There are two categories of famous New Orleans cocktails. There are the classics that are embraced by both traditional old bars and modern cocktail dens alike as treasured heritage beverages. The Sazerac, Ramos Gin Fizz, and Vieux Carré are in this category. And then there are the notorious cocktails that are exclusively associated with one bar, while other bars — either out of respect or snobbery — are content to let it stay that way. The Purple Drank at Lafitte’s Blacksmith Shop and the Hand Grenade and Shark Attack at Tropical Isle are in that category.

Until recently, the Hurricane, the main claim to fame of French Quarter bar Pat O’Brien’s, was in the latter column. But that is starting to change.

New and improved versions of the Hurricane are being served at some of the hottest bars across the city, known for their exceptional cocktail programs. These new Hurricanes possess a basic personality in keeping with the cocktail that is served by the hundreds every night at Pat O’Brien’s. They are big; they are red; they are served in tall glasses; they are rum drinks. But beyond that, they couldn’t be more different from O’Brien’s beverage, which probably hasn’t been made from scratch for decades, and instead comes from a bottle or powdered mix.

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At Peychaud’s Bar, which opened in spring of last year, its rendition is made with strawberry-infused Cheramie rum, Hamilton Jamaican Pot Still Black rum, and Peychaud’s bitters. In the new Four Seasons Hotel, Chandelier Bar’s interpretation has a blend of three rums, Peychaud’s bitters, and what beverage director Hadi Ktiri calls “way too much mint.” Both versions have fresh lemon juice.

But the first entry in the new era of quality Hurricanes was the Hurricane & Table, introduced in 2018 after months of painstaking research and development on the part of Cane & Table co-owner Kirk Estopinal.

“We’ve already dug up those dusty drinks and worked on them for years,” says Estopinal of his reason for turning his attention to the déclassée Hurricane. “Dusty drinks” could refer to any number of old, forgotten New Orleans libations that have been proudly resurrected by New Orleans bartenders over the past 15 years, including the De La Louisiane, Creole, Roffignac, and Brandy Crusta. “We’re looking for other iconic, touchstone drinks to work on.”

And the Hurricane seems ripe for the resurrecting.

“It is an iconic drink here in New Orleans. It made sense for us to carry it,” Estopinal continues. “Being in the Quarter, tourists are about 80 percent of our guests. I would wager the Hurricane is more famous than the Sazerac among normal people.”

Part of the problem in improving the Hurricane is that there’s little agreement on what went into the original cocktail. That rum and lemon juice are part of the equation is a given. But the fruit component is a bit of a mystery. Today, the Hurricane is usually made with some form of passion fruit. But, originally, the red color and fruity taste of the drink came from fassionola, a defunct syrup made of cinnamon and various fruit flavors.

According to Estopinal, fassionola was a tropical fruit mixer that came in three colors, with no flavor differentiation among the three. It’s generally assumed that strawberry was one of the elements in the mix — and strawberries are indeed a big crop in the New Orleans area. But strawberry didn’t make sense to Estopinal as a fassionola ingredient. Instead, he found inspiration from POG, a Hawaiian drink made of passion fruit, pink guava, and orange.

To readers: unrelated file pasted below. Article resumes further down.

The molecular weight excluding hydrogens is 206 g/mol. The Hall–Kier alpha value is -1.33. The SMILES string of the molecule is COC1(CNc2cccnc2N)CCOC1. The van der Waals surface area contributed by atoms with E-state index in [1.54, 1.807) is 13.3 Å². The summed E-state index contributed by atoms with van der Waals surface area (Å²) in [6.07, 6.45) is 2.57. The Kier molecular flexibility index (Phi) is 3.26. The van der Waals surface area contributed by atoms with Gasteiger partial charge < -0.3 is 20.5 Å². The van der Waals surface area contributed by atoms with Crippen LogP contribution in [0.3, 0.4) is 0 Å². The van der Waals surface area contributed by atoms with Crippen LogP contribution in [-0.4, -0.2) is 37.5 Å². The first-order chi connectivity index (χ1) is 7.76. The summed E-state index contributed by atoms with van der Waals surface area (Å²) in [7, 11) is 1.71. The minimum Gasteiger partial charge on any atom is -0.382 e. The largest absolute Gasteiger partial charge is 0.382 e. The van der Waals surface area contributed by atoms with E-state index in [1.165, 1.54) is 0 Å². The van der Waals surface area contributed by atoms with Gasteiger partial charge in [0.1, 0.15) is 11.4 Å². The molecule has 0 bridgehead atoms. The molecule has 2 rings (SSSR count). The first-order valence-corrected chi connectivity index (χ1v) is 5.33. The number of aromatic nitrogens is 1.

The house-made syrup Estopinal eventually arrived at for Cane & Table includes passion fruit, hibiscus, and guava jelly. To this he mixes in rum and lime juice instead of the usual lemon juice.

The Hurricane at Peychaud’s Bar relies on a commercially made fassionola syrup made by the local New Orleans company Cocktail & Sons. That product is made of a complex blend of strawberries, lime, pineapples, mango, passion fruit, and hibiscus. Chandelier Bar, meanwhile, uses a passion fruit puree provided by the hotel chef. So far, the reactions of Chandelier patrons who try the Hurricane have been positive — if a bit surprised.

“Most of the commentary is they thought it would be more red,” says Chandelier Bar’s Ktiri. “Or they thought it would be more sweet.”

Part of the reason the world has had to wait this long into the cocktail renaissance for a decent Hurricane is professional courtesy. The assumption among New Orleans bar owners was that the drink belonged to Pat O’Brien’s. That is partly the reason why the Cane & Table drink goes by the name Hurricane & Table, and not just Hurricane.

“Pat O’Brien’s is still an operating business,” says Neal Bodenheimer, co-owner of Cane & Table and Peychaud’s, as well as the craft cocktail bar Cure. “It kind of felt like it was theirs. You don’t see a lot of people making an Arnaud’s Special,” he adds of the house cocktail that has been made at the old French Quarter restaurant Arnaud’s for decades.

But professional courtesy only goes so far. “Over time there were so many complaints about the Hurricane,” Bodenheimer continues. “And Pat O’Brien’s showed no intention of improving the drink.” To his mind, that left the door open for his bars to take a crack at the cocktail. Bodenheimer also serves a Hurricane at Dauphine’s, a restaurant he runs in Washington, D.C.

Estopinal agrees that all bets are off now as far as the Hurricane’s future is concerned.

“Before, we felt we didn’t want to step on their toes,” he said of Pat O’Brien’s. “But, over time, you think, ‘Maybe we do have to step on their toes.’”